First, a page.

Photo Credit: State Emergency Service of Ukraine /
Russian bombing in Bakhmut, eastern Ukraine, on August 5, 2022

The Russian army appears to have launched its expected new offensive against Ukraine, battering the eastern city of Bakhmut, located in Donetsk province, The Wall Street Journal reported Tuesday.

Over the past 24 hours, the Ukrainian military said its forces had repelled attacks in five areas in Luhansk and six in Donetsk, including around Bakhmut, a regional road and rail transport and logistics hub.


“There is not a single square meter in Bakhmut that is safe or that is not in range of enemy fire or drones,” regional governor Pavlo Kyrylenko told Ukraine’s national broadcaster.

At present, Russia controls areas in the southern regions of Kherson and Zaporizhzhia, including its nuclear plant, as well as nearly all of Luhansk and more than half of Donetsk.

In addition to Bakhmut, fighting has intensified in Zaporizhzhia and Kharkiv, Reuters reported.

Bakhmut has seen months of shelling; many districts are completely demolished. Of the 70,000 people who once lived in the area, just 5,000 civilians remain, Kyrylenko lamented.

Defense ministers from member NATO states met Tuesday to discuss bolstering their support for Ukraine.

One of the most important issues faced by the North Atlantic Treaty Organization is the fact that it was not prepared for a long, extended war.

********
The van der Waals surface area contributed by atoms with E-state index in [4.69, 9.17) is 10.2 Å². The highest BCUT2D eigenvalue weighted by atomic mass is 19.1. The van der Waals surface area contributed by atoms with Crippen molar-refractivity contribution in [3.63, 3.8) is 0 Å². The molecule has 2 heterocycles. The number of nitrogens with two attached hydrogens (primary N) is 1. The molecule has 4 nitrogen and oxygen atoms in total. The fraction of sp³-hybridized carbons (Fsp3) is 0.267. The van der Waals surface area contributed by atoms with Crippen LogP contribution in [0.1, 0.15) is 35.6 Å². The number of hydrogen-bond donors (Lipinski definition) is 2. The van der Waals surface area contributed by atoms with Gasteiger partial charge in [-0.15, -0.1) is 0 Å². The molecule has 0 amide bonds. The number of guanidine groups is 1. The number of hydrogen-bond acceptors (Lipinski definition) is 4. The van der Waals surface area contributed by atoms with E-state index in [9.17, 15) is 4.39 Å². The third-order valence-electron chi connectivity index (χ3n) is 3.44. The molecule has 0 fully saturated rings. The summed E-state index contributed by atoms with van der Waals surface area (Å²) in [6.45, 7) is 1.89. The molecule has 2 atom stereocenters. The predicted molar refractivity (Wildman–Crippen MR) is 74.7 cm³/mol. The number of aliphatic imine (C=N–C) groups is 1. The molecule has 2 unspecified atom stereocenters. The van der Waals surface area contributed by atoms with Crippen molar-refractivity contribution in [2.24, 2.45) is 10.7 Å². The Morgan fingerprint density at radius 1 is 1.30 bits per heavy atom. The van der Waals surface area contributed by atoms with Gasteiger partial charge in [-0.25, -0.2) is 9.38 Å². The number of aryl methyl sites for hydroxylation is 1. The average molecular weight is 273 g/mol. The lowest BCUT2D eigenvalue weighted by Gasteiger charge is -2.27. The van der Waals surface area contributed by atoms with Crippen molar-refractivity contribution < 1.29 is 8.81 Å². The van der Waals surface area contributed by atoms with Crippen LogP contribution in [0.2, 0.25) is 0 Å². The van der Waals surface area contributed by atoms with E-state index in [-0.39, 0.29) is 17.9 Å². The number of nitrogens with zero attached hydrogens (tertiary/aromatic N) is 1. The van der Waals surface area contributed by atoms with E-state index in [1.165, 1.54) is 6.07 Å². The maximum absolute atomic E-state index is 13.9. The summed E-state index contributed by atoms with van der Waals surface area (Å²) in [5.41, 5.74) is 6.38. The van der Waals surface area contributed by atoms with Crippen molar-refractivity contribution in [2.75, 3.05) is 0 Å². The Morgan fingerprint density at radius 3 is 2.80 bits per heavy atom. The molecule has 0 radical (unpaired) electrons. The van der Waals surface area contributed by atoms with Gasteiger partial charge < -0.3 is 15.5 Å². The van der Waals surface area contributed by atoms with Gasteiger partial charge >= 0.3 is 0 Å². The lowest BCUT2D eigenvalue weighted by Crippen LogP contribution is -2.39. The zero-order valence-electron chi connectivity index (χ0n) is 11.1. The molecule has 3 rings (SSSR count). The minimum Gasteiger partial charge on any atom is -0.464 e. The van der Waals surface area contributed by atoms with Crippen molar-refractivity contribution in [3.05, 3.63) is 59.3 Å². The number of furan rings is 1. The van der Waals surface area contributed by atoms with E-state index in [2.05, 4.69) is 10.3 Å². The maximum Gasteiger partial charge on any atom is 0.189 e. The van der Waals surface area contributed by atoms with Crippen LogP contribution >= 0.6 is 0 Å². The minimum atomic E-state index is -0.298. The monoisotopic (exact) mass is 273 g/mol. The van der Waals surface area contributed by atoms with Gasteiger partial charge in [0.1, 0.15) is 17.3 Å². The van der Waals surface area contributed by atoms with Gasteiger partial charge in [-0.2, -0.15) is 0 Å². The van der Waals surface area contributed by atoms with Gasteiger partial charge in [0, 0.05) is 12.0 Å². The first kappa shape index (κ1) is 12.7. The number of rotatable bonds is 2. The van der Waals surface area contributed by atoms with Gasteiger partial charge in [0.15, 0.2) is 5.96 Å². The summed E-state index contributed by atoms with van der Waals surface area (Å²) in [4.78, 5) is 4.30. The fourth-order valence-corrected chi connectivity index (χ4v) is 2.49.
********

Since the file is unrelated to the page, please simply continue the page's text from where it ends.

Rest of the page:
And now a major new Russian offensive is getting underway as Moscow’s war on Ukraine approaches its first-year anniversary mark on February 24.

NATO Secretary-General Jens Stoltenberg told reporters prior to the meeting of the so-called “Ramstein Group” in Brussels that it is clear the West must increase ammunition supplies to Ukraine.

NATO defense ministers were slated to meet later in the day.

“We see no signs that President [Vladimir] Putin is preparing for peace,” Stoltenberg said.

“What we see is the opposite; he is preparing for more war, for new offensives and new attacks.”

That’s a problem, because Ukraine appears to be using the shells it has received at a rate faster than it takes for the West to produce more.

“The Kremlin is still betting that it can wait us out,” US Defense Secretary Lloyd Austin observed, but said the US and NATO are with Ukraine for however long it takes.

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Hana Levi Julian is a Middle East news analyst with a degree in Mass Communication and Journalism from Southern Connecticut State University. A past columnist with The Jewish Press and senior editor at Arutz 7, Ms. Julian has written for, and other media outlets, in addition to her years working in broadcast journalism.